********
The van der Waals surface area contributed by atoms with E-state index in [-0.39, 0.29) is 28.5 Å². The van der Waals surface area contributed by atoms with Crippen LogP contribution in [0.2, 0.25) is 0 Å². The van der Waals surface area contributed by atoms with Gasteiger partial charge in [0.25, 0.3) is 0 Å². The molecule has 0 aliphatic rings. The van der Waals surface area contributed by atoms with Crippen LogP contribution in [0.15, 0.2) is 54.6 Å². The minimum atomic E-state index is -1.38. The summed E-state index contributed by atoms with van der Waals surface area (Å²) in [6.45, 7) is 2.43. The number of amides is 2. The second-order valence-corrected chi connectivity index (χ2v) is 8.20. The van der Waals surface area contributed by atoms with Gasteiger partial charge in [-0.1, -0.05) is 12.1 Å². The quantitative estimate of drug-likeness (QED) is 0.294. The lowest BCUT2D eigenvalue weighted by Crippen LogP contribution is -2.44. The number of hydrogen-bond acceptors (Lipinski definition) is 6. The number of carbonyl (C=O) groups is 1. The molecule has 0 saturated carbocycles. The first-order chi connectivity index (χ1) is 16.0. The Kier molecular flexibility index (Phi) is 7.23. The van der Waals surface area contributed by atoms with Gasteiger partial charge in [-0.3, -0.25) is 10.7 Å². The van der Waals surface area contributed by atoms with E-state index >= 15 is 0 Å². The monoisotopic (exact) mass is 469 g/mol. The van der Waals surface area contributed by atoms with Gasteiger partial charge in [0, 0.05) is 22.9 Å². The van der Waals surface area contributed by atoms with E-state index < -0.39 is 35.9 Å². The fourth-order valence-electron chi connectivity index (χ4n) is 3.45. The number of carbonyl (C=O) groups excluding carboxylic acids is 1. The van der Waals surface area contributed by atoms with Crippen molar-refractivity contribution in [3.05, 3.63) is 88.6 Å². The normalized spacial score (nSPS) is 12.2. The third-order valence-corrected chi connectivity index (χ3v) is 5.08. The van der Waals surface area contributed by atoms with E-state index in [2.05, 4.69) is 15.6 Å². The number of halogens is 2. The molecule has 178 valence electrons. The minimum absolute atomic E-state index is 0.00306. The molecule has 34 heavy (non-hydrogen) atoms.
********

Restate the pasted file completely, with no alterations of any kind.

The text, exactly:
The van der Waals surface area contributed by atoms with E-state index in [-0.39, 0.29) is 28.5 Å². The van der Waals surface area contributed by atoms with Crippen LogP contribution in [0.2, 0.25) is 0 Å². The van der Waals surface area contributed by atoms with Gasteiger partial charge in [0.25, 0.3) is 0 Å². The molecule has 0 aliphatic rings. The van der Waals surface area contributed by atoms with Crippen LogP contribution in [0.15, 0.2) is 54.6 Å². The minimum atomic E-state index is -1.38. The summed E-state index contributed by atoms with van der Waals surface area (Å²) in [6.45, 7) is 2.43. The number of amides is 2. The second-order valence-corrected chi connectivity index (χ2v) is 8.20. The van der Waals surface area contributed by atoms with Gasteiger partial charge in [-0.1, -0.05) is 12.1 Å². The quantitative estimate of drug-likeness (QED) is 0.294. The lowest BCUT2D eigenvalue weighted by Crippen LogP contribution is -2.44. The number of hydrogen-bond acceptors (Lipinski definition) is 6. The number of carbonyl (C=O) groups is 1. The molecule has 0 saturated carbocycles. The first-order chi connectivity index (χ1) is 16.0. The Kier molecular flexibility index (Phi) is 7.23. The van der Waals surface area contributed by atoms with Gasteiger partial charge in [-0.3, -0.25) is 10.7 Å². The van der Waals surface area contributed by atoms with E-state index >= 15 is 0 Å². The monoisotopic (exact) mass is 469 g/mol. The van der Waals surface area contributed by atoms with Gasteiger partial charge in [0, 0.05) is 22.9 Å². The van der Waals surface area contributed by atoms with E-state index < -0.39 is 35.9 Å². The fourth-order valence-electron chi connectivity index (χ4n) is 3.45. The number of carbonyl (C=O) groups excluding carboxylic acids is 1. The van der Waals surface area contributed by atoms with Crippen molar-refractivity contribution in [3.05, 3.63) is 88.6 Å². The normalized spacial score (nSPS) is 12.2. The third-order valence-corrected chi connectivity index (χ3v) is 5.08. The van der Waals surface area contributed by atoms with E-state index in [2.05, 4.69) is 15.6 Å². The number of halogens is 2. The molecule has 178 valence electrons. The minimum absolute atomic E-state index is 0.00306. The molecule has 34 heavy (non-hydrogen) atoms.